Beasley and others members of the judiciary are seeking about $20 million so the state’s court system can modernize and an e-court system can be implemented to expand the number of judicial actions the public can handle online.
Beasley urged both the high school and paralegal students to establish relationships with people who have experience in area that interests them. She said the best way to establish those relationships is to pick up the phone and call.
Beasley outlined how the state’s justice system works. North Carolina has trial courts and appellate courts, she said. The trial court hears and rules on criminal and civil cases.
If a party to a case believes the ruling was based on a faulty application of the law, they can ask the N.C. Court of Appeals to review it. There are 15 members of the appellate court and cases are reviewed by three-judge panels, Beasley said. If necessary, the case may be appealed to the state Supreme Court, which has the option of accepting or declining the case. If accepted, it’s heard by all seven members.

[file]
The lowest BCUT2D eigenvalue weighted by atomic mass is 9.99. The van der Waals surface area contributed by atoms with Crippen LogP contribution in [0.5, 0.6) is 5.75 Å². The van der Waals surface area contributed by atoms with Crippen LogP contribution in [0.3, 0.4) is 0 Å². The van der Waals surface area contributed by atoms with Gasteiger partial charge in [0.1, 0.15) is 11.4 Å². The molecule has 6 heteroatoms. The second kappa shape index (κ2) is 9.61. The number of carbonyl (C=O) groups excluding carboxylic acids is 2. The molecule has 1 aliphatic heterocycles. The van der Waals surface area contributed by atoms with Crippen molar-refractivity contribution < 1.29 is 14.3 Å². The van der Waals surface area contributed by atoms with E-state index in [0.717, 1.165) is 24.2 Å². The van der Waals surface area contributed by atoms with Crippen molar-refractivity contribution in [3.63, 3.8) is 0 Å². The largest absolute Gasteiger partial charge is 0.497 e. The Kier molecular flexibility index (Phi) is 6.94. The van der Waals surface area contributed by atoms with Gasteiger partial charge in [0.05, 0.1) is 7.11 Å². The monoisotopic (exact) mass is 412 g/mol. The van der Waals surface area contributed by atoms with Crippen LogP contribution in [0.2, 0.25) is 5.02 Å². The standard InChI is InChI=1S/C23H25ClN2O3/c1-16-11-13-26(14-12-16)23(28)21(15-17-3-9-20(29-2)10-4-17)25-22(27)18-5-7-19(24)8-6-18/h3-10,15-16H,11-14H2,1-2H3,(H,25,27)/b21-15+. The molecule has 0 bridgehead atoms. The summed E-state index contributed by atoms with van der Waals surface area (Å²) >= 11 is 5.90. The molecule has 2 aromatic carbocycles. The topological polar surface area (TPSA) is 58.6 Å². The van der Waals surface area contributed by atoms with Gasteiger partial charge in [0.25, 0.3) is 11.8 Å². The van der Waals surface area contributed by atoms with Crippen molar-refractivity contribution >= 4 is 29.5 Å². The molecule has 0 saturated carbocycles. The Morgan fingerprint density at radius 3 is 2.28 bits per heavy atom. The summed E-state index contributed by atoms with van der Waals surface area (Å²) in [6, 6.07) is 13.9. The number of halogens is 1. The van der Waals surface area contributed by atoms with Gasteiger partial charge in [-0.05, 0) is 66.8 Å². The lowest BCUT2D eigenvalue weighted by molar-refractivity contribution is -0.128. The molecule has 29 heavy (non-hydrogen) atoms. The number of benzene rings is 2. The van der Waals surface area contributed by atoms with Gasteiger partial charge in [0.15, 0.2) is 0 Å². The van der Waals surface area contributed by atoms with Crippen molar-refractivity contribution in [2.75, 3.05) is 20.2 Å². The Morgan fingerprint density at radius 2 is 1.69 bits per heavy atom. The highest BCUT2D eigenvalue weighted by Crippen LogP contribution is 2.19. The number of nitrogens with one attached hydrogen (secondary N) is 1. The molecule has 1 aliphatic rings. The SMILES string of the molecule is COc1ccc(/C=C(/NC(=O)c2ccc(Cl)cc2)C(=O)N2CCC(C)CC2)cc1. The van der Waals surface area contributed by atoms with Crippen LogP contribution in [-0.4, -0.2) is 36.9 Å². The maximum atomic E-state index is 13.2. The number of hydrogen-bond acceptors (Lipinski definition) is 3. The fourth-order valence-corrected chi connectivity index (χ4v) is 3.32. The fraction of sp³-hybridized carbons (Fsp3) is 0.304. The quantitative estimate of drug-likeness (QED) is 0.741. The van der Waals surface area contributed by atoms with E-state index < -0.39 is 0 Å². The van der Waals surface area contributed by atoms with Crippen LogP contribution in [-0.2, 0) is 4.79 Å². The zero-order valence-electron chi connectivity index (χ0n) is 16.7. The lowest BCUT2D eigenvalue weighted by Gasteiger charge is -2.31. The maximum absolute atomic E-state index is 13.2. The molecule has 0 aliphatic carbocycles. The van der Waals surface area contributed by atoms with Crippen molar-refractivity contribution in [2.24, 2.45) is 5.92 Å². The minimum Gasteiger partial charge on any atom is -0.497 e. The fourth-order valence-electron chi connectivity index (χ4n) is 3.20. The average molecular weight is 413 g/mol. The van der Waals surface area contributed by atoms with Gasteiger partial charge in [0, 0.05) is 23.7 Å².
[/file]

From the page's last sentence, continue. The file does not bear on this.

“We are only concerned if the trail court made a legal error,” Beasley said. Unlike what the students may hear, she said, the State Supreme Court does not rewrite laws, she said.
The bulk of Beasley’s time at the high schools and Pitt Community College was spent answering student questions.
Beasley was asked if she ever regretted an opinion.
“I can tell you there are some decisions I didn’t like but it’s the court’s responsibility to follow the law,” she said. The court gives itself plenty of time to discuss and review the court’s record and attorney arguments before issuing an opinion, she said.
Beasley said while there are times people may perceive the state court as deeply divided, in 90 percent of its cases the court’s ruling in unanimous.
North Carolina’s state Supreme Court is the most diverse in the nation at this time. Out of its seven members, three are women, three are African-Americans and one is Jewish.
However, the court is not politically diverse. Currently, there are six Democrats and one Republican on the bench.
Beasley is one of four African-American women to serve as chief justices across the nation. Out of the group, two are currently retired, she said.